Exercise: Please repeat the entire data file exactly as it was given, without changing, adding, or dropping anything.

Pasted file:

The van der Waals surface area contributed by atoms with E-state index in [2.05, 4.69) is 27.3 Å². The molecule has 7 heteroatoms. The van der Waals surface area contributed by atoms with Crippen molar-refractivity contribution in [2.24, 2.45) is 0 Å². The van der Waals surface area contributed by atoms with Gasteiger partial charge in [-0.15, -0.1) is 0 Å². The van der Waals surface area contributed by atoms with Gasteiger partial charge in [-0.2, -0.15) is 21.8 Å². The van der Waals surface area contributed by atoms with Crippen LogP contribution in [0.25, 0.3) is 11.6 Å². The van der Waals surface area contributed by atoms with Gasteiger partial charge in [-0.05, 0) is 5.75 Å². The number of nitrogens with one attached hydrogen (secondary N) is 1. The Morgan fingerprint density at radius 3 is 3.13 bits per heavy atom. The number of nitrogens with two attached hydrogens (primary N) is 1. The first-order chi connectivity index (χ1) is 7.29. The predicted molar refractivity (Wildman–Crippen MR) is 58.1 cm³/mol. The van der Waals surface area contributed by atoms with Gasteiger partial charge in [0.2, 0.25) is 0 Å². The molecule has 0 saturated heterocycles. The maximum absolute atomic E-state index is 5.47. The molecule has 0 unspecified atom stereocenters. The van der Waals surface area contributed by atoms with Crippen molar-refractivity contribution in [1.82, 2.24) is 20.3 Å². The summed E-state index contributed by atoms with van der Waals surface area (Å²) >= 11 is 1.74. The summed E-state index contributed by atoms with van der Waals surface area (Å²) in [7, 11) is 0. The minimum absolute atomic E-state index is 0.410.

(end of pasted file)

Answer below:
The van der Waals surface area contributed by atoms with E-state index in [2.05, 4.69) is 27.3 Å². The molecule has 7 heteroatoms. The van der Waals surface area contributed by atoms with Crippen molar-refractivity contribution in [2.24, 2.45) is 0 Å². The van der Waals surface area contributed by atoms with Gasteiger partial charge in [-0.15, -0.1) is 0 Å². The van der Waals surface area contributed by atoms with Gasteiger partial charge in [-0.2, -0.15) is 21.8 Å². The van der Waals surface area contributed by atoms with Crippen LogP contribution in [0.25, 0.3) is 11.6 Å². The van der Waals surface area contributed by atoms with Gasteiger partial charge in [-0.05, 0) is 5.75 Å². The number of nitrogens with one attached hydrogen (secondary N) is 1. The Morgan fingerprint density at radius 3 is 3.13 bits per heavy atom. The number of nitrogens with two attached hydrogens (primary N) is 1. The first-order chi connectivity index (χ1) is 7.29. The predicted molar refractivity (Wildman–Crippen MR) is 58.1 cm³/mol. The van der Waals surface area contributed by atoms with Gasteiger partial charge in [0.2, 0.25) is 0 Å². The molecule has 0 saturated heterocycles. The maximum absolute atomic E-state index is 5.47. The molecule has 0 unspecified atom stereocenters. The van der Waals surface area contributed by atoms with Crippen molar-refractivity contribution in [1.82, 2.24) is 20.3 Å². The summed E-state index contributed by atoms with van der Waals surface area (Å²) >= 11 is 1.74. The summed E-state index contributed by atoms with van der Waals surface area (Å²) in [7, 11) is 0. The minimum absolute atomic E-state index is 0.410.